Grace Williams chamber music get deserved attention

Six Grace Williams chamber works receive their world premiere recordings with this release. It still leaves the bulk of her catalog unrecorded — but it’s an improvement. Williams was one of the most important composers to come from Wales (with William Mathias). She studied with Ralph Vaughan  Williams and Gordon Jacobs.

Their influence can be heard in these works, especially her prewar efforts. The 1930 Violin Sonata is full of rich, modal harmonies, especially in the slow movement. Williams’ music has a folk-like quality to it, but it’s more Welsh than English at its core.

Her Sextet for Oboe, Trumpet, and Piano Quartet is an unusual mix of instruments. And yet Williams makes it work. The style reminded me somewhat of early Benjamin Britten — but Williams is her own woman. She skillfully uses the differences between oboe and trumpet to her advantage. Each instrument casts her motifs in a different light, giving the work a sonic richness and cohesion I found appealing.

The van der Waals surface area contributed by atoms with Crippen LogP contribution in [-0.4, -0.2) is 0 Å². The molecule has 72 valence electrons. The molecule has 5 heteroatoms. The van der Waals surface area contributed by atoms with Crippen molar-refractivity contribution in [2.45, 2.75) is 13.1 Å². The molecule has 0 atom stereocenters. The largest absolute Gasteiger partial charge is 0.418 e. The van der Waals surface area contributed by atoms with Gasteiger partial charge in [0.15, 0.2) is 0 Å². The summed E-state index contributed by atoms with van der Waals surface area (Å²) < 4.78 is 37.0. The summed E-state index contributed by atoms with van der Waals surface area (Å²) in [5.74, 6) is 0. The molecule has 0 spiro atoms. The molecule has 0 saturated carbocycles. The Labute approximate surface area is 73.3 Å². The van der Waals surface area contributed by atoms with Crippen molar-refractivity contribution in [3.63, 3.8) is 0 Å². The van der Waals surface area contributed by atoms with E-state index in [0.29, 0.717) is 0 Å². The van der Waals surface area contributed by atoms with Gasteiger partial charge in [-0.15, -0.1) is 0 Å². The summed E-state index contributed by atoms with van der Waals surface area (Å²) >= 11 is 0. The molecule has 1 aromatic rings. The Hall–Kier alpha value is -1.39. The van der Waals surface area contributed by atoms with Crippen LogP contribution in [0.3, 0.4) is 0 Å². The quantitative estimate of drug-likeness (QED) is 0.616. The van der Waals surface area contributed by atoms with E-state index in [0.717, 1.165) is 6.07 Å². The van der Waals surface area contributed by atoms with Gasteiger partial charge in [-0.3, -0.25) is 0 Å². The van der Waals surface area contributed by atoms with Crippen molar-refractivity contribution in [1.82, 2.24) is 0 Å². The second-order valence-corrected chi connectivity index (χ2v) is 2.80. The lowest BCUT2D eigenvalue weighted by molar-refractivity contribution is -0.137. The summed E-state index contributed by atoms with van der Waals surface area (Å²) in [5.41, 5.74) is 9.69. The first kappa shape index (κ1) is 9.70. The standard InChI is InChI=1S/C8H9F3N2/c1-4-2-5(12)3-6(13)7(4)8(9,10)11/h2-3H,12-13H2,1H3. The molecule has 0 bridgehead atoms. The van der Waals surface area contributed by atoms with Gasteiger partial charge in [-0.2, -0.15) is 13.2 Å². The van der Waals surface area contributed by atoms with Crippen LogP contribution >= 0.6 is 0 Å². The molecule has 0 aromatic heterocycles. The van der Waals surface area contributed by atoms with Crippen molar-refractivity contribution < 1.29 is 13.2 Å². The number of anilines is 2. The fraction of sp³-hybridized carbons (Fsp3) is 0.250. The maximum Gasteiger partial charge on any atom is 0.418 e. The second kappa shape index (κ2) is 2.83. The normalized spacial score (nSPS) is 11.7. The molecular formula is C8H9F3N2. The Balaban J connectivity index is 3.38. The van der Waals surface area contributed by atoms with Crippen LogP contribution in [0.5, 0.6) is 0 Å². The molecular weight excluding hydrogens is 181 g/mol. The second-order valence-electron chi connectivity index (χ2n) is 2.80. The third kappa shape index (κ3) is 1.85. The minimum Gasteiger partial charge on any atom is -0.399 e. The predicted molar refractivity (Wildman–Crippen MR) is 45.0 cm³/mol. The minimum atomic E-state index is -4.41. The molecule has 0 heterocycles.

The 1934 Suite for Nine Instruments leans closer to Stravinsky than RVW. Written for flute, clarinet, trumpet, piano, and string quartet, the work churns and roils, chromatic harmonies grinding against each other. The melodies also have an angular bent, giving this work an energetic and aggressive stance. As one contemporary reviewer wrote, it’s “sturdy, easy to grasp, thoughtful and attractive.”

These days, Grace Williams is mostly known for her five-minute Elegy for Strings. This recording shows Williams was also a masterful composer of chamber music. Highly recommended.

Grace Williams: Chamber Music
Violin Sonata; Sextet; Suite for Nine Instruments
Madeleine Mitchell, Violin and Director; London Chamber Ensemble
Naxos 8.571380

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